Week 3

Contextual Research

Following on from last week I’ve continued to read “How Photographs are Sold”[i]. The various different methods used by the photographers in the book are each of them best used for the different aims of the photographer. Some want to sell locally but without too much work in the selling aspect on their part, in which case they sell through a local gallery, another sells through their own private studio allowing them to sell on their own terms, but without overheads of running a gallery. There are drawbacks to both, as there are for probably any option. Selling through a gallery means the gallery owner taking a cut, selling on your own requires more leg work to sell and prepare product for selling and possibly shipping. So in order to narrow down ways of selling I first need to narrow down what it is I would want to sell, and how much direct involvement I would want, or could feasibly have.  

Project Development

I have been working further on creating images for urban/nature pairings, as well as continuing to consider having the urban images in black and white. I wasn’t able to get the coast recently so instead explored country areas nearer to home. I shot some images there and also shot some in the town centre. I chose these two to pair as I like the similar lines in each picture, as well as how the urban image is quite busy, full of buildings and people, and the country image has no people – only trees. I also thought it was interesting that the focus point of the country photo lead to more trees, and in the urban photo the lines lead not to more buildings but to a tree. Interesting also that despite building so many buildings and filling the area with so much brick and concrete, that there are still trees present in urban environments. I created a version with the urban image in black & white, and one in colour. I’m still unsure which I prefer, however in this week’s webinar others commented that the comparison between the two is greater when they are both in colour, when the contrast between the colours of the nature and the urban environment are visible. Additionally the urban environment in colour helps the image to show it is current, whereas in black & white the image could be current but could also be much older, which makes the viewer question the message of the images. As my work last module consisted of black & white and colour pairings, I will explore having both images in colour for the time being, to see what effect this has with more pairings like this.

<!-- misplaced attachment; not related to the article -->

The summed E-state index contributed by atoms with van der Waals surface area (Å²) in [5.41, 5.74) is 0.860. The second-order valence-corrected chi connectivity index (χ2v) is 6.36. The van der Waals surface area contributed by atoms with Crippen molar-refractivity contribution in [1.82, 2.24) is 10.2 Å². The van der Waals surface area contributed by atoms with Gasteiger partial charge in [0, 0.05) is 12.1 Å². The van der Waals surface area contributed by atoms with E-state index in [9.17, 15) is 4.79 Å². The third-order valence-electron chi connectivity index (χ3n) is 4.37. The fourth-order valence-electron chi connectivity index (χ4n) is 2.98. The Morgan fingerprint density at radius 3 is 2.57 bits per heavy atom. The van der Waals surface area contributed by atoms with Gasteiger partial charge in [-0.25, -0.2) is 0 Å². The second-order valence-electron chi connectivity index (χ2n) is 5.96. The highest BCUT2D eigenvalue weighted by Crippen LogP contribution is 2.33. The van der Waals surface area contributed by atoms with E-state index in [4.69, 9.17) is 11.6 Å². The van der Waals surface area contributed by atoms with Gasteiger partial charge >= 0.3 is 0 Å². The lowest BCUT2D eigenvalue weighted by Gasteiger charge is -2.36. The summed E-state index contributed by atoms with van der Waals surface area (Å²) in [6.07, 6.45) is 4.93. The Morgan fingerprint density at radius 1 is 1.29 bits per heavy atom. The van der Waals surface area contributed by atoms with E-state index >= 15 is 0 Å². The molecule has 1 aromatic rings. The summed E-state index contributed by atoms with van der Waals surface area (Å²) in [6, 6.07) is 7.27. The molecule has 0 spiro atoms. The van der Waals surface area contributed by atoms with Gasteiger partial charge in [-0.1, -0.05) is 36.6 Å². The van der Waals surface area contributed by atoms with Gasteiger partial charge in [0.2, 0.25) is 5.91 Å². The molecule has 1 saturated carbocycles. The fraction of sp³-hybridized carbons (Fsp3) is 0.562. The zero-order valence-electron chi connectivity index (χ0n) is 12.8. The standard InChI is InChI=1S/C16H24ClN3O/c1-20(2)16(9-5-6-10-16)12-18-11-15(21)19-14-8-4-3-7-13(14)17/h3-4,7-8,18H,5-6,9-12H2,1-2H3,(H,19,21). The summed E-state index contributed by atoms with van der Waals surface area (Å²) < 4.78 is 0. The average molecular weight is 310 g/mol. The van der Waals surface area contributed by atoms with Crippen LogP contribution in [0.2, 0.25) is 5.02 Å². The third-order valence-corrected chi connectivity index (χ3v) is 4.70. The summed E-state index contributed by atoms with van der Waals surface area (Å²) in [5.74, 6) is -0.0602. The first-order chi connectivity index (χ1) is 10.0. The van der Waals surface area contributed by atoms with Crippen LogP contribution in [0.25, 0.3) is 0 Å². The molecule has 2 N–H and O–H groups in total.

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The increase in prevalence of social media has changed the face of photography. So many photographers now use platforms such as Facebook and Instagram to share their work, as well as to advertise and find work. I think this can be useful, and also a fun way to easily and quickly share work with a wide variety of people. But it does also mean that the amount of images being created and shared is greater than ever before, perhaps making it harder to stand out. There are now a variety of tips and advice on how to use platforms like Instagram to get more followers, to get more likes, ways to use Instagram to grow one’s photography business. For example PetaPixel give 10 tips on how to use Instagram to network and use it to the benefit your practice[ii]. Their tips include how to hastag, what and when to post images, and the kind of captions to use. Both Wix[iii] and Digital Photography School[iv] have published the same kind of articles – as probably have many others.

I have wondered whether these tips do work and have started to try them out. In particular trying to post images more regularly, share more information about the image in the caption, and by adding location information to the image to give my posting and perhaps me as well more personality and to give the viewers more of an idea about who I am. It’s quite hard to do as I am naturally not much of a sharer and am quite an introverted person so it is taking some getting used to. It’s early days but so far I feel like using the caption to share more information about the image, and trying to make it a bit more relaxed, does make people more responsive to the images. I’m looking forward to seeing whether this is a fluke or whether this continues, as well as seeing what effect posting more regularly has.


[i] BRIOT, Alain. 2014. How Photographs Are Sold. California: Rocky Nook

[ii] https://petapixel.com/2016/10/24/10-instagram-tips-photographers/

[iii] https://www.wix.com/blog/photography/2017/01/30/instagram-tips-for-photographers/

[iv] https://digital-photography-school.com/12-steps-to-successly-promote-your-photography-on-instagram/